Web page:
Peter Geikie-Cobb offers his views on some of the larger issues across the macro-economic landscape including Brexit, Trump and monetary policy.
How are the various scenarios surrounding Brexit impacting your thinking?
We think that the UK equity market is broadly good value as a general theme, particularly the domestic sector, and offers good long term value supported by inexpensive valuation metrics. Short term volatility is likely to continue until the uncertainty over Brexit is removed. However, this should be viewed as an excellent opportunity for market entry and exit points.
What is fair value for the pound and how do you reflect this in your portfolios?
1.50 vs USD and 1.30 vs EUR is fair value on a Purchasing Power Parity basis and represents the level of GBP prior to Brexit. While there might be some further short term downside from here, on an 18 month view we would expect GBP to return close to fair value as the economy and sentiment settles down following a Brexit resolution.
Fiscal policy globally remains loose; for how much longer can central banks continue to offer support?
Central banks will continue to provide support, particularly the Fed which remains concerned about financial stability in a less transparent system. Fiscal stimulus will be needed to fuel demand into the real economy. Quantitative Easing has largely benefitted only asset prices.
Can you explain the shape of the yield curve, and what it is suggesting?
Yield curves in the major markets are implying a slowdown in economic growth but not a deep recession. However, over 12-18 months we expect curves to steepen as fiscal expansion gains traction.
Donald Trump is rarely out of the news; does it come in to your thinking when managing the portfolio?
To a limited extent. Yes, trade wars are hanging over economic sentiment but central banks are focused on maintaining financial stability and this requires low interest rates and an abundance of liquidity at the risk of inflation and this is the current key driver for markets. With negative nominal and real bond yields there is little alternative but to commit considered capital to equity markets.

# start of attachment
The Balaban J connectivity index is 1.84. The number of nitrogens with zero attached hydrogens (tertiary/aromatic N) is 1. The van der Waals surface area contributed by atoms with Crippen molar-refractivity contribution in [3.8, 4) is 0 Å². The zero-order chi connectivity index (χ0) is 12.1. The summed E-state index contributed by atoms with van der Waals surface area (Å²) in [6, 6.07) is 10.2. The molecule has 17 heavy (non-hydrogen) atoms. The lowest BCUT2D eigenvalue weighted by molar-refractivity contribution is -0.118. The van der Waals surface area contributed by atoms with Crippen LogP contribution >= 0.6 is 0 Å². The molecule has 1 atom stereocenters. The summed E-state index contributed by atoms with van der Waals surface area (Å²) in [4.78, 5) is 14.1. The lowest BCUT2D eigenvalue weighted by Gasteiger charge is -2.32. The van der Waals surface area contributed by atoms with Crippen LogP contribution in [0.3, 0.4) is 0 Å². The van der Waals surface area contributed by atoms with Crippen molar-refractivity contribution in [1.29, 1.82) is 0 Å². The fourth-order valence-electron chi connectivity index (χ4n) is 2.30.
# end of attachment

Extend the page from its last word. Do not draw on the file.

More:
If bonds and cash offer very little / negative returns, how can you create a well balanced portfolio?
A balance of value equities with the prospect of decent dividend growth combined with genuine growth themes such as technology, ethical and responsible investments (a theme we think will get increasing attention), will provide a better risk/reward outturn than owning long duration assets in the bond market. In addition, we would rather own credit risk in the equity market than in the bond market.
Where are you finding the most attractive opportunities for the medium term?
Areas of particular interest in equity markets at the moment include UK (particularly domestic earners and listed property stocks), Japan and other Asian and emerging markets. We believe the US to look fully valued. Over the medium term we are positive on ‘risk’ assets but active management will be required to take advantage of extreme valuations both on the upside and downside.